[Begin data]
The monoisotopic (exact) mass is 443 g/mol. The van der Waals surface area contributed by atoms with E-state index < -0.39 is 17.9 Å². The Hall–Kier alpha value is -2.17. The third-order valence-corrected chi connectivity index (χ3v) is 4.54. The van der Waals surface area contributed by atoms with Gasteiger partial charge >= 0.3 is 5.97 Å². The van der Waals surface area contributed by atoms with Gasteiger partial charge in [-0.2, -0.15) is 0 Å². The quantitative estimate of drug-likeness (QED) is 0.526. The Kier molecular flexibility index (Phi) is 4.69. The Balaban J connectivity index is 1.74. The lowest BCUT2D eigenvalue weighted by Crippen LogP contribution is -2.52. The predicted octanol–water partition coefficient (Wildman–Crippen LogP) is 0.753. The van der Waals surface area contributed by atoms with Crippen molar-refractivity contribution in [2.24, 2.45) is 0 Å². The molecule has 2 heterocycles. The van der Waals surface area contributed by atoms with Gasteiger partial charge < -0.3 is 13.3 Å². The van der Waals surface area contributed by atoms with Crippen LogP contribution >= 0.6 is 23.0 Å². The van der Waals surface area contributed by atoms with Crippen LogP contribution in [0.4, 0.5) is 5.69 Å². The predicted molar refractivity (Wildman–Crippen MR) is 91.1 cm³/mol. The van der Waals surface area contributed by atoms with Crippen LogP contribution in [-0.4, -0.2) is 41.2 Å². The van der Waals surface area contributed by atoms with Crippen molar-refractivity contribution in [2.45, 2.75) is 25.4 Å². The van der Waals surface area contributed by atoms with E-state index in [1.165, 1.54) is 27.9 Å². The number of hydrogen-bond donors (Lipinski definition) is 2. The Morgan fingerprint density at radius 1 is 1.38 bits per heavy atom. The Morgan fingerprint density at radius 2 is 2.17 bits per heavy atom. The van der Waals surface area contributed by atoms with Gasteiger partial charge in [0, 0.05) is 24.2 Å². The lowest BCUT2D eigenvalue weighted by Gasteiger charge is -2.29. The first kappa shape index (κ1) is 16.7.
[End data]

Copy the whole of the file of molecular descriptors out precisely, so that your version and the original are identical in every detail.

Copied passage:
The monoisotopic (exact) mass is 443 g/mol. The van der Waals surface area contributed by atoms with E-state index < -0.39 is 17.9 Å². The Hall–Kier alpha value is -2.17. The third-order valence-corrected chi connectivity index (χ3v) is 4.54. The van der Waals surface area contributed by atoms with Gasteiger partial charge >= 0.3 is 5.97 Å². The van der Waals surface area contributed by atoms with Gasteiger partial charge in [-0.2, -0.15) is 0 Å². The quantitative estimate of drug-likeness (QED) is 0.526. The Kier molecular flexibility index (Phi) is 4.69. The Balaban J connectivity index is 1.74. The lowest BCUT2D eigenvalue weighted by Crippen LogP contribution is -2.52. The predicted octanol–water partition coefficient (Wildman–Crippen LogP) is 0.753. The van der Waals surface area contributed by atoms with Crippen molar-refractivity contribution in [2.24, 2.45) is 0 Å². The molecule has 2 heterocycles. The van der Waals surface area contributed by atoms with Gasteiger partial charge < -0.3 is 13.3 Å². The van der Waals surface area contributed by atoms with Crippen LogP contribution >= 0.6 is 23.0 Å². The van der Waals surface area contributed by atoms with Crippen LogP contribution in [0.4, 0.5) is 5.69 Å². The predicted molar refractivity (Wildman–Crippen MR) is 91.1 cm³/mol. The van der Waals surface area contributed by atoms with Crippen LogP contribution in [-0.4, -0.2) is 41.2 Å². The van der Waals surface area contributed by atoms with Crippen molar-refractivity contribution in [2.45, 2.75) is 25.4 Å². The van der Waals surface area contributed by atoms with E-state index in [1.165, 1.54) is 27.9 Å². The number of hydrogen-bond donors (Lipinski definition) is 2. The Morgan fingerprint density at radius 1 is 1.38 bits per heavy atom. The Morgan fingerprint density at radius 2 is 2.17 bits per heavy atom. The van der Waals surface area contributed by atoms with Gasteiger partial charge in [0, 0.05) is 24.2 Å². The lowest BCUT2D eigenvalue weighted by Gasteiger charge is -2.29. The first kappa shape index (κ1) is 16.7.